And so, Webb and company laboriously set up franchise fodder in hinting Peter’s parents’ close involvement with Norman Osborn, who remains off-screen undoubtedly to facilitate the casting an appropriately big-name actor at a later date. The mystery of the Parkers’ deaths, not long after they fled their house following a suspicious break-in with a brief stopover to leave Peter with the far more earnestly blue-collar Ben and May, haunts Peter with far greater immediacy here than in earlier films. The presence of screenwriter Steve Kloves, fresh off a decade on the Harry Potter series, suggests attempts to reforge Spidey in the bespectacled boy hero’s mould, and there are obvious conceptual similarities. Garfield, slipping into the skin-tight spandex, offers a less stereotypically nerdy version of Peter than the one Raimi and Tobey Maguire crafted. Whilst still being beaten up by school bully Flash (Chris Zylka) and at odds with his environment as a young prodigy with an alienating past, this Peter is more wilfully an outcast, beset by a private tension, stemming from his awareness of his own mismanaged intelligence and the emotional damage he’s suffered, and trying in spite of inevitable consequences to stand up for the victimised. Ben and May are still more distinctive, eccentric, less idealised versions of plebeian decency, and Sheen and Garfield manage to invest their scenes together with enough vitality so watching this predestined Calvary again is more than tolerable, particularly as the script and the actors sharpen the edges on Peter’s sense of loss, his long-withheld anger and grief leaking out in a fit of teenaged insouciance. Webb’s skill with depicting contemporary mating rituals is manifest as Gwen’s attraction to Peter is more clearly based in their shared smarts and love of science, and Stone and Garfield, both excellent actors, are a delight when interacting, particularly in a scene where Peter asks Gwen on a date and she accepts all without any actual, specific words being uttered.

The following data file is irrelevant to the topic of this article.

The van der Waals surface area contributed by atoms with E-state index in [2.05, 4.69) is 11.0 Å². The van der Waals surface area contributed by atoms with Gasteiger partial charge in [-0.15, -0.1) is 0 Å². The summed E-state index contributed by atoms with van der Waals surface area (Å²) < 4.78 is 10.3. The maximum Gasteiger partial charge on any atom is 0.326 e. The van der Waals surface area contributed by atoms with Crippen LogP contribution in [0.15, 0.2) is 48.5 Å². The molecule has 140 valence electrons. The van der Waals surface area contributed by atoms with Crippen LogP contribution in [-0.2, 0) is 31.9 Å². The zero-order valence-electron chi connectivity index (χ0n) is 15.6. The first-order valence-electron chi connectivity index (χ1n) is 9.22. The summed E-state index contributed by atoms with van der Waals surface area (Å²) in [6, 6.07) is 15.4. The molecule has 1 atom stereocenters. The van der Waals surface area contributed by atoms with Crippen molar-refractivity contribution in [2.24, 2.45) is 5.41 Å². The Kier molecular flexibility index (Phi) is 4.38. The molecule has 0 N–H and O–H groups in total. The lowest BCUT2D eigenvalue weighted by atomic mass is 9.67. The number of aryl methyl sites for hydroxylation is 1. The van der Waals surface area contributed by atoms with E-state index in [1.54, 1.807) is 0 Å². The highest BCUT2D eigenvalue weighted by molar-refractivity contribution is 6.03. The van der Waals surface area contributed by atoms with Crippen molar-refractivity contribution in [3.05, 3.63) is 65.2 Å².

After Ben is killed, Peter’s search for a new father figure presents two alternatives, in the form of Gwen’s stern police captain sire (Denis Leary), and Dr. Curt Connors (Rhys Ifans). Connors happens to be both a former colleague of Peter’s father and Gwen’s mentor, and as Peter follows a thread of evidence he discovers in his father’s long-forgotten briefcase, he sneaks into Connors’ labs and is bitten by one of the genetically modified spiders ironically developed by his father years before. Peter discovers and learns to control the powers this imbues him with, and he seeks out Ben’s long-haired killer in what evolves into a crime-fighting crusade, whilst handing to Connors a crucial formula of his father’s that allows Connors to finally achieve his dream of improving human DNA with advantages borrowed from other animal species. This advantage is the one Connors particularly desires, to regrow his missing right arm, and which his financer Osborn, who is dying, also wants badly, with sleazy middle-managers pressing for results. But what worked accidentally for Peter proves still maddeningly elusive for Connors, as he transforms under the influence of his serum into a lizard-like monster that rampages periodically about the city, and eventually develops a psychotic intention to subject the rest of the city to the same transformation.